I Was Injured by a Drunk Driver – Is the Bar At Fault?
Tallahassee is a college town. With three college campuses within its city limits, Tallahassee is home to tens of thousands of college students when school is in session. It is no secret that college students tend to frequent bars and nightclubs no more often than any other demographic. For that reason, adults in their early 20’s have more than average amount of automobile collisions involving the use of alcohol. This inevitably brings up the question we are asked time and again: Is the provider of the alcohol in any way liable for damages?
The short answer to the question posed above is no. Florida Statute § 768.125 states, “[a] person who sells or furnishes alcoholic beverages to a person of lawful drinking age shall not thereby become liable for injury or damage caused by or resulting from the intoxication of such person . . . .” However, as with nearly every law, there are exceptions to the general rule. The very same statute goes on to carve out two narrow exceptions, which, if met, allow for liability to attach to the vendor or provider of the alcohol which led to the injuries. The two exceptions are:
Willful and Unlawful Service of Alcohol to a Minor:
Florida Statute § 768.125 does not protect “a person who willfully and unlawfully sells or furnishes alcoholic beverages to a person who is not of lawful drinking age.” A bar or vendor can be held liable in damages if an underage individual is served or permitted to drink alcohol and then causes injury to another. However, this exception requires more than just negligence on the part of the alcohol vendor. Under the statute, the vendor must “willingly” provide the alcohol to the minor. For instance, there will most likely be no liability in a situation where an underage individual is able to get alcohol by having an overage individual buy the drinks and pass them without the bartender’s knowledge.
Furthermore, if an underage individual furnishes an alcohol vendor false identification (fake id) indicating he/she is of legal drinking age, and after “carefully” checking the identification and comparing it to the individual’s appearance there is a good faith belief the individual is of legal drinking age, there can be no liability on the part of the vendor for underage service. That rule is set forth in Florida Statute § 562.11(1)(d).
Knowingly Serving an Alcoholic:
Additionally, Florida Statute § 768.125 does not protect “a person who knowingly serves a person habitually addicted to the use of any or all alcoholic beverages.” This exception is very hard to prove, because 1) it must be proven the individual was, in fact, habitually addicted to alcohol; and 2) the bartender must have knowledge the individual is habitually addicted to alcohol.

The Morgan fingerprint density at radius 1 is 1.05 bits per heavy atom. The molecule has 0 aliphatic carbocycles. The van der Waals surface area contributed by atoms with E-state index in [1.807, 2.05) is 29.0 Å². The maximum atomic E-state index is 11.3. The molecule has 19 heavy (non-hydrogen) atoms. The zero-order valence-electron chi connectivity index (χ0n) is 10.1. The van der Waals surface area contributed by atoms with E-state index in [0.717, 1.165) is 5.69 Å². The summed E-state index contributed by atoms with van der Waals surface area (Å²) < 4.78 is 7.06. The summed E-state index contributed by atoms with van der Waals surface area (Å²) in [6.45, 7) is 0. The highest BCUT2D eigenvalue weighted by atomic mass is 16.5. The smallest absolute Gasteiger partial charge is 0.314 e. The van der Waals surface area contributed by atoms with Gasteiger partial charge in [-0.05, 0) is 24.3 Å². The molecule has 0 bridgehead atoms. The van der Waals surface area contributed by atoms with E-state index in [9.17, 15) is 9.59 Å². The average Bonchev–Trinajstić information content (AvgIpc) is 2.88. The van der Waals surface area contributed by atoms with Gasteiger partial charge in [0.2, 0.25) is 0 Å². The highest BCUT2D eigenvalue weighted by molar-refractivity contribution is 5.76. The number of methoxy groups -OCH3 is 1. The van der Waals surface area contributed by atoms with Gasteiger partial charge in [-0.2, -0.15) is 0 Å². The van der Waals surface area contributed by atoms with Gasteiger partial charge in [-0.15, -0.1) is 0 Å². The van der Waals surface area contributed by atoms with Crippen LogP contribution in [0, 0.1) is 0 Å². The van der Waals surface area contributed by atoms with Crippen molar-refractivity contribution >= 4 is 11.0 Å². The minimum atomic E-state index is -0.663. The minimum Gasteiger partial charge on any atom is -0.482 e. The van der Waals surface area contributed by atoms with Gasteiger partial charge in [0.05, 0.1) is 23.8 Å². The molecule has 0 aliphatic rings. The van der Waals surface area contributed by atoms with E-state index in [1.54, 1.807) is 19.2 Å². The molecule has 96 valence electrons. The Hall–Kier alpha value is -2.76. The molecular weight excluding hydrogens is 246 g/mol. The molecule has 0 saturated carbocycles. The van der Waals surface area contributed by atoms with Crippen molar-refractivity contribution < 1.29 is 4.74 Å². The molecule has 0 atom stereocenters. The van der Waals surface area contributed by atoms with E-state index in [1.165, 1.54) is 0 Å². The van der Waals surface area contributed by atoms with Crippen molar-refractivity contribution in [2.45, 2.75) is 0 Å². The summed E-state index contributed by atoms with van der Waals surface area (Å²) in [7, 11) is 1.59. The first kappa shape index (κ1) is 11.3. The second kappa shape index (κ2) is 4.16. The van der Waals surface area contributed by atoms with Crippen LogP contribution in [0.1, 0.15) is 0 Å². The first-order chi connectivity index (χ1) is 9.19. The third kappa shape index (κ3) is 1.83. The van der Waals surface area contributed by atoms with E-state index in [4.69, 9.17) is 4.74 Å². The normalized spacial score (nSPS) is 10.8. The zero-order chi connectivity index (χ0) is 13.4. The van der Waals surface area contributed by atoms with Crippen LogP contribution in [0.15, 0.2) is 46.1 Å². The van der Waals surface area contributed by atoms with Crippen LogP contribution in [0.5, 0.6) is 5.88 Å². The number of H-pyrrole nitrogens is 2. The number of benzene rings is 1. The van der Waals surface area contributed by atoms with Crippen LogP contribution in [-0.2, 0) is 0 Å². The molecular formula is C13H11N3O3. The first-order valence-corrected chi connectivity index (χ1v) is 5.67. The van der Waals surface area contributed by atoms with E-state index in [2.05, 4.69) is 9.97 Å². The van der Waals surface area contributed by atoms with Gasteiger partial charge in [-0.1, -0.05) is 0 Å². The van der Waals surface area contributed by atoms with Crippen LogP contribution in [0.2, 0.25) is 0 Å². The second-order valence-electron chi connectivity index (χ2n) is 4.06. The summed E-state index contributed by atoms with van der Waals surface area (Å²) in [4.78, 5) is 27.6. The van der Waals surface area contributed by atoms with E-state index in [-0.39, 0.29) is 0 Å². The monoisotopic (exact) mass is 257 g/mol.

The first hurdle of proving the person is an alcoholic is generally proven by hiring an expert to comb through the individual’s past medical and psychological records looking for evidence of alcohol addiction. Criminal records are also scoured in an attempt to determine whether the individual had been arrested in the past for things such as public drunkenness or driving under the influence and determining whether the individual was sent for counseling as a result. It is also sometimes beneficial to speak with those closest to the individual (if they will talk) to determine their positions with regard to the person’s alcohol intake.
The second hurdle is often more difficult than the first because you must prove the bartender was aware of the individual’s addiction. This proves difficult because if the individual has never been to the bar before or never gotten drunk at that particular bar before, there is no case. This hurdle is often overcome by speaking with the bartender and the “regulars” at the bar to determine whether the individual regularly spent time at that bar getting intoxicated.
Interestingly, what you won’t see in the statute is liability for a bar or vendor “over-serving” an individual. Currently, Florida law does not hold a bar responsible for continuing to serve alcohol to a visibly intoxicated patron. Therefore, even if a guest is visibly intoxicated and the bartender continues to serve that individual alcohol, the bar will not be liable if that individual then causes a collision- UNLESS it can be shown that the individual was underage or was a known alcoholic to the bartender.
At Barrett Fasig and Brooks we have handled tens of thousands of automobile collision cases throughout the years, many of which were caused by drunk driving. If you or a loved one has been injured as the result of a drunk driver please call us today to get the justice you deserve.